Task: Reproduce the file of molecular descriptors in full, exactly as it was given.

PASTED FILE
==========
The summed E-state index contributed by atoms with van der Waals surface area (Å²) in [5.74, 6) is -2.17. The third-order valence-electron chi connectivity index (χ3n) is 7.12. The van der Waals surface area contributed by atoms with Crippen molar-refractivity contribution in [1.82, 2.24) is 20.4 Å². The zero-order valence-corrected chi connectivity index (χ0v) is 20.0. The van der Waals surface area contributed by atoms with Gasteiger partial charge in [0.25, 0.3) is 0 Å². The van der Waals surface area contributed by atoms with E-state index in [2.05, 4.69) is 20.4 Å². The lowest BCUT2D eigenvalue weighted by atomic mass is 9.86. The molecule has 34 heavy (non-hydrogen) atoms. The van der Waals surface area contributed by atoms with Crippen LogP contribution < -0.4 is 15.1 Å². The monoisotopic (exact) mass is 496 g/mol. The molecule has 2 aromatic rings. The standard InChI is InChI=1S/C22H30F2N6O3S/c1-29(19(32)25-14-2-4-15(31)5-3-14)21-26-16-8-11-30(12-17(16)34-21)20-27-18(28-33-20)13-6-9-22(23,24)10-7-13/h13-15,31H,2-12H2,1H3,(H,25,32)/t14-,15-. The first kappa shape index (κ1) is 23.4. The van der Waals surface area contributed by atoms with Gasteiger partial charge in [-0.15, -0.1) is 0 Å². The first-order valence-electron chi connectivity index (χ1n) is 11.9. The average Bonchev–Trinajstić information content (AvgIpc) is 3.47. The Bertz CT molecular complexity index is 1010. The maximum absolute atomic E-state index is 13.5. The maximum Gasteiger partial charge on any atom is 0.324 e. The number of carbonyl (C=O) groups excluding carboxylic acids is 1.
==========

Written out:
The summed E-state index contributed by atoms with van der Waals surface area (Å²) in [5.74, 6) is -2.17. The third-order valence-electron chi connectivity index (χ3n) is 7.12. The van der Waals surface area contributed by atoms with Crippen molar-refractivity contribution in [1.82, 2.24) is 20.4 Å². The zero-order valence-corrected chi connectivity index (χ0v) is 20.0. The van der Waals surface area contributed by atoms with Gasteiger partial charge in [0.25, 0.3) is 0 Å². The van der Waals surface area contributed by atoms with E-state index in [2.05, 4.69) is 20.4 Å². The lowest BCUT2D eigenvalue weighted by atomic mass is 9.86. The molecule has 34 heavy (non-hydrogen) atoms. The van der Waals surface area contributed by atoms with Crippen LogP contribution < -0.4 is 15.1 Å². The monoisotopic (exact) mass is 496 g/mol. The molecule has 2 aromatic rings. The standard InChI is InChI=1S/C22H30F2N6O3S/c1-29(19(32)25-14-2-4-15(31)5-3-14)21-26-16-8-11-30(12-17(16)34-21)20-27-18(28-33-20)13-6-9-22(23,24)10-7-13/h13-15,31H,2-12H2,1H3,(H,25,32)/t14-,15-. The first kappa shape index (κ1) is 23.4. The van der Waals surface area contributed by atoms with Gasteiger partial charge in [-0.15, -0.1) is 0 Å². The first-order valence-electron chi connectivity index (χ1n) is 11.9. The average Bonchev–Trinajstić information content (AvgIpc) is 3.47. The Bertz CT molecular complexity index is 1010. The maximum absolute atomic E-state index is 13.5. The maximum Gasteiger partial charge on any atom is 0.324 e. The number of carbonyl (C=O) groups excluding carboxylic acids is 1.